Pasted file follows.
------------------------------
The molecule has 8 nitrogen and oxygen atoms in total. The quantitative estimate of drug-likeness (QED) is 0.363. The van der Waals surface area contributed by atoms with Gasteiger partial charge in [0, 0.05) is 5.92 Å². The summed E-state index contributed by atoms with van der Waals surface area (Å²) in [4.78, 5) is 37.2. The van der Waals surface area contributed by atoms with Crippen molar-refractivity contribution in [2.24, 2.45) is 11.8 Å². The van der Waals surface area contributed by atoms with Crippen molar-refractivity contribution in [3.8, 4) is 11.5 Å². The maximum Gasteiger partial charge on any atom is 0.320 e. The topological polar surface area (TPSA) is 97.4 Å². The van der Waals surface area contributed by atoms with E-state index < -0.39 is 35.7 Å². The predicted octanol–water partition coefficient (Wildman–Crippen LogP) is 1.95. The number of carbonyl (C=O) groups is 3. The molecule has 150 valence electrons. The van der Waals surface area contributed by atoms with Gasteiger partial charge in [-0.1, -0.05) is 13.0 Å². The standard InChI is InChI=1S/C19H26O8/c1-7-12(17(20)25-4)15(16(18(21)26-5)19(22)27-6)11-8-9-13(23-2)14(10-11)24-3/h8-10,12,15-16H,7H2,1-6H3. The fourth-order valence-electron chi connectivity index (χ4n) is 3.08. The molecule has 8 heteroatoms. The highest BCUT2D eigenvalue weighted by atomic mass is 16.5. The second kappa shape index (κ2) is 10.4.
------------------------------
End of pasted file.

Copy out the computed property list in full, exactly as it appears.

The molecule has 8 nitrogen and oxygen atoms in total. The quantitative estimate of drug-likeness (QED) is 0.363. The van der Waals surface area contributed by atoms with Gasteiger partial charge in [0, 0.05) is 5.92 Å². The summed E-state index contributed by atoms with van der Waals surface area (Å²) in [4.78, 5) is 37.2. The van der Waals surface area contributed by atoms with Crippen molar-refractivity contribution in [2.24, 2.45) is 11.8 Å². The van der Waals surface area contributed by atoms with Crippen molar-refractivity contribution in [3.8, 4) is 11.5 Å². The maximum Gasteiger partial charge on any atom is 0.320 e. The topological polar surface area (TPSA) is 97.4 Å². The van der Waals surface area contributed by atoms with E-state index < -0.39 is 35.7 Å². The predicted octanol–water partition coefficient (Wildman–Crippen LogP) is 1.95. The number of carbonyl (C=O) groups is 3. The molecule has 150 valence electrons. The van der Waals surface area contributed by atoms with Gasteiger partial charge in [-0.1, -0.05) is 13.0 Å². The standard InChI is InChI=1S/C19H26O8/c1-7-12(17(20)25-4)15(16(18(21)26-5)19(22)27-6)11-8-9-13(23-2)14(10-11)24-3/h8-10,12,15-16H,7H2,1-6H3. The fourth-order valence-electron chi connectivity index (χ4n) is 3.08. The molecule has 8 heteroatoms. The highest BCUT2D eigenvalue weighted by atomic mass is 16.5. The second kappa shape index (κ2) is 10.4.